Fulfillment of these basic obligations in a nation like Iraq required that coalition forces send a large and appropriately trained military force. She said a study estimated that a force of 500,000 troops would have been necessary to properly occupy Iraq.

The United States has just over 130,000 troops in Iraq today, she said.

"Secretary of Defense (Donald) Rumsfeld refused to believe all the experts who said a large force would be needed; he also refused to take seriously our legal obligation," she said. "For me, the 'Rumsfeld Doctrine' is the use of underwhelming force to create overwhelming problems," O'Connell said.

Following her words, the crowd applauded.

Webber said Saddam Hussein used to be a friend of the United States and was placed in power by the CIA.   [While the first part of the sentence is accurate, the second part is not.  Unless I simply missed it, I did not hear Prof. Webber claim at any point that the CIA had placed Saddam Hussein in power.]

She also said there is no clash of civilizations in Iraq, and the United States has never been able to force a country to become democratic in a short time frame.

"We've never successfully nudged a country into democracy unless we stayed a long time, as we did in Japan, South Korea and Turkey," she said.  [Here I think the reporter misheard "Germany" as "Turkey."]


As near as I can tell, the reporter left before the second half of the forum began, probably to meet his deadline.  The prepared remarks were informal and introductory--I asked each person to speak for about 20 minutes.  Then we all took a 10-minute break, while the crowd got refreshments and handed in 4x6 cards on which they were asked to write their questions.  A group of students assisted me in quickly going through the stack to find questions that seemed especially good or questions that were most frequently asked.  Because the prepared remarks were relatively skeptical of the US invasion as it has developed, I front-loaded questions that took direct issue with the skepticism.  But there weren't many of these.  My impression at both this forum and the one held last year is that students comfortable with the Bush administration's policy and conduct don't come to these things.  The crowd tends to be made up mainly of people who are distressed by the policy or simply curious to know more.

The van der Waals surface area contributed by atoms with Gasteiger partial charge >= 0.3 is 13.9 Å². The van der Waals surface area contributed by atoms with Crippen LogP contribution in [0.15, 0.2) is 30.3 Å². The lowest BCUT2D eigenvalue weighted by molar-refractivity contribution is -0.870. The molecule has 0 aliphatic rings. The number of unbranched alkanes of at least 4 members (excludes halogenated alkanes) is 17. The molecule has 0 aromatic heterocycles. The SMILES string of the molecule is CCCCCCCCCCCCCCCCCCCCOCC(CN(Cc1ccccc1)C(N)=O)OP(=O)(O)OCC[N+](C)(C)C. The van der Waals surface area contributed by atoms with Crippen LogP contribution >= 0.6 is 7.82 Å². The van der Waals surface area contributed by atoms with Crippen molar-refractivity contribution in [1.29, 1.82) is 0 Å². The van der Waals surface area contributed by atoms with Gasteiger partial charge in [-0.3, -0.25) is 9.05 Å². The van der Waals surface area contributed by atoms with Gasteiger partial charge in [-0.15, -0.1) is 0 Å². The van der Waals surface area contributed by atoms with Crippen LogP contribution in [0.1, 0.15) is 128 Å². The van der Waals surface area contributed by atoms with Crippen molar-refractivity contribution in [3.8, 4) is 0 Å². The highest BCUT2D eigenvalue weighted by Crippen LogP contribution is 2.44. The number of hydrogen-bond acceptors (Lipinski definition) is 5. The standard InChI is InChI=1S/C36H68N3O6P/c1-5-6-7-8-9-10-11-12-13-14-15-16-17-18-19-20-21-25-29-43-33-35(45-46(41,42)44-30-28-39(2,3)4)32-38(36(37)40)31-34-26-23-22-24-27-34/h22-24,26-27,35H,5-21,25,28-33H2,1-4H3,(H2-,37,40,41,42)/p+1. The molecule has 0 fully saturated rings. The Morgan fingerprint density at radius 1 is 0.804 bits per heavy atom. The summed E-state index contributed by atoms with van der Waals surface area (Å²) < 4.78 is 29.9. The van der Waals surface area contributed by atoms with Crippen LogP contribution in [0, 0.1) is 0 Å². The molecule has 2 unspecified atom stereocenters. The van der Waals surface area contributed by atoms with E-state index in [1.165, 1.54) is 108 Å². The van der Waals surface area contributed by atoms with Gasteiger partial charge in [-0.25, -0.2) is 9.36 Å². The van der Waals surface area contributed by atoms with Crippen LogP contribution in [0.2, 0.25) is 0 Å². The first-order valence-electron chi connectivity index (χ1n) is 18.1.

If the reporter had stuck around for the whole thing, he would have found that Rick Herrmann (who served on Sec State James Baker's staff during the 1990-1991 Gulf War) remains an adherent to the "Bush I" game plan.  Liberating Kuwait by force made sense, a drive on Baghdad did not, containing Saddam Hussein was the most workable policy.  Now that we're in Iraq, however, the only viable option is to stay there, come fully to grips with the complexities of the issues, and secure the best outcome we can.  Mary Ellen O'Connell, who taught international law in the DoD [Department of Defense] for three years and whose husband was a forward-deployed military interrogator in Desert Storm, agrees with Rick.  She thinks the Bush II administration is playing fast and loose with international law and that this is seriously undercutting our ability to get the outcome we want.  Sabra (not Sarah) Webber was mostly just at pains to give the Arabs in general and the Iraqi people in particular a human face.